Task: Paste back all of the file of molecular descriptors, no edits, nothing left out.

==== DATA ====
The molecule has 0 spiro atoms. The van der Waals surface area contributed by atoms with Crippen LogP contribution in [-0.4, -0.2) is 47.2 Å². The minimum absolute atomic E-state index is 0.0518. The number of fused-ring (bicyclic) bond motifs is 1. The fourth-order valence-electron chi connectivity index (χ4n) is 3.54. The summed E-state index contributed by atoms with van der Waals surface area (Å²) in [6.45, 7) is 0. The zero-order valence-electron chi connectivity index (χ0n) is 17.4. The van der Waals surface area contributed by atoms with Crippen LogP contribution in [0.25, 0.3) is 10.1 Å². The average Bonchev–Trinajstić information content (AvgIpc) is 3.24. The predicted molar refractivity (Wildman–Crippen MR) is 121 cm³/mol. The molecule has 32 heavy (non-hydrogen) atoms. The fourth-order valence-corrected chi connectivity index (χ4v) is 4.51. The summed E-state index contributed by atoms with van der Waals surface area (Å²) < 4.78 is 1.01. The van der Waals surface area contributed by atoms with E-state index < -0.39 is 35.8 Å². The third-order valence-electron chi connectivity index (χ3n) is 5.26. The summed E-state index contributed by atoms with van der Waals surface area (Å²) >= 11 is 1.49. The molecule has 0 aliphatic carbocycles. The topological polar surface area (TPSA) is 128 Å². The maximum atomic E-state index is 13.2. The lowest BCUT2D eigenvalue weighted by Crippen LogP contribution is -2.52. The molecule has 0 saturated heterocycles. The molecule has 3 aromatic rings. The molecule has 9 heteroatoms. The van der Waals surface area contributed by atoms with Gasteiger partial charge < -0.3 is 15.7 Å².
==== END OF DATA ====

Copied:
The molecule has 0 spiro atoms. The van der Waals surface area contributed by atoms with Crippen LogP contribution in [-0.4, -0.2) is 47.2 Å². The minimum absolute atomic E-state index is 0.0518. The number of fused-ring (bicyclic) bond motifs is 1. The fourth-order valence-electron chi connectivity index (χ4n) is 3.54. The summed E-state index contributed by atoms with van der Waals surface area (Å²) in [6.45, 7) is 0. The zero-order valence-electron chi connectivity index (χ0n) is 17.4. The van der Waals surface area contributed by atoms with Crippen LogP contribution in [0.25, 0.3) is 10.1 Å². The average Bonchev–Trinajstić information content (AvgIpc) is 3.24. The predicted molar refractivity (Wildman–Crippen MR) is 121 cm³/mol. The molecule has 32 heavy (non-hydrogen) atoms. The fourth-order valence-corrected chi connectivity index (χ4v) is 4.51. The summed E-state index contributed by atoms with van der Waals surface area (Å²) < 4.78 is 1.01. The van der Waals surface area contributed by atoms with E-state index < -0.39 is 35.8 Å². The third-order valence-electron chi connectivity index (χ3n) is 5.26. The summed E-state index contributed by atoms with van der Waals surface area (Å²) >= 11 is 1.49. The molecule has 0 aliphatic carbocycles. The topological polar surface area (TPSA) is 128 Å². The maximum atomic E-state index is 13.2. The lowest BCUT2D eigenvalue weighted by Crippen LogP contribution is -2.52. The molecule has 0 saturated heterocycles. The molecule has 3 aromatic rings. The molecule has 9 heteroatoms. The van der Waals surface area contributed by atoms with Gasteiger partial charge < -0.3 is 15.7 Å².